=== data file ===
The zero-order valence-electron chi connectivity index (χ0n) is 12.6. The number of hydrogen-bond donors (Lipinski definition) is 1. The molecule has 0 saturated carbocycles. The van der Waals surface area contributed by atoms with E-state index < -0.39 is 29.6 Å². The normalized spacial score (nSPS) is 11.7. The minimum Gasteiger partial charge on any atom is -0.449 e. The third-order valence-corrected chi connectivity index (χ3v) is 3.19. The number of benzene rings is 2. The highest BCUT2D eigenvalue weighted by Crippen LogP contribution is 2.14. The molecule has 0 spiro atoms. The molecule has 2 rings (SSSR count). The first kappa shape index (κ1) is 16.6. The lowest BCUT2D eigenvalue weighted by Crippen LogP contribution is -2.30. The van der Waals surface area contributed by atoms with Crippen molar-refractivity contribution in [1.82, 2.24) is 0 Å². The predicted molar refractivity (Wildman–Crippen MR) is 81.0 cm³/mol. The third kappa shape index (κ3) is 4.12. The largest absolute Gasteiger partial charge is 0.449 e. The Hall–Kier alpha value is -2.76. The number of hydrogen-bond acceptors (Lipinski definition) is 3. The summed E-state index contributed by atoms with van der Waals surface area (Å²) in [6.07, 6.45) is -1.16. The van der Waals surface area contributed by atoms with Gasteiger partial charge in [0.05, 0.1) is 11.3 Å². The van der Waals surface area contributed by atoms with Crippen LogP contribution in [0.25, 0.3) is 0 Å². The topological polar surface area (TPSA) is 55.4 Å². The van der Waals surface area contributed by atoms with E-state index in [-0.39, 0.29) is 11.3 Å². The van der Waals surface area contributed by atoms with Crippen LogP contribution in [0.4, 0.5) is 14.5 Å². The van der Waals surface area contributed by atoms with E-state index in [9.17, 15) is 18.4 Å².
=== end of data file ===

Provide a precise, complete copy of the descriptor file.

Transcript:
The zero-order valence-electron chi connectivity index (χ0n) is 12.6. The number of hydrogen-bond donors (Lipinski definition) is 1. The molecule has 0 saturated carbocycles. The van der Waals surface area contributed by atoms with E-state index < -0.39 is 29.6 Å². The normalized spacial score (nSPS) is 11.7. The minimum Gasteiger partial charge on any atom is -0.449 e. The third-order valence-corrected chi connectivity index (χ3v) is 3.19. The number of benzene rings is 2. The highest BCUT2D eigenvalue weighted by Crippen LogP contribution is 2.14. The molecule has 0 spiro atoms. The molecule has 2 rings (SSSR count). The first kappa shape index (κ1) is 16.6. The lowest BCUT2D eigenvalue weighted by Crippen LogP contribution is -2.30. The van der Waals surface area contributed by atoms with Crippen molar-refractivity contribution in [1.82, 2.24) is 0 Å². The predicted molar refractivity (Wildman–Crippen MR) is 81.0 cm³/mol. The third kappa shape index (κ3) is 4.12. The largest absolute Gasteiger partial charge is 0.449 e. The Hall–Kier alpha value is -2.76. The number of hydrogen-bond acceptors (Lipinski definition) is 3. The summed E-state index contributed by atoms with van der Waals surface area (Å²) in [6.07, 6.45) is -1.16. The van der Waals surface area contributed by atoms with Gasteiger partial charge in [0.05, 0.1) is 11.3 Å². The van der Waals surface area contributed by atoms with Crippen LogP contribution in [0.25, 0.3) is 0 Å². The topological polar surface area (TPSA) is 55.4 Å². The van der Waals surface area contributed by atoms with E-state index in [-0.39, 0.29) is 11.3 Å². The van der Waals surface area contributed by atoms with Crippen LogP contribution in [0.4, 0.5) is 14.5 Å². The van der Waals surface area contributed by atoms with E-state index in [9.17, 15) is 18.4 Å².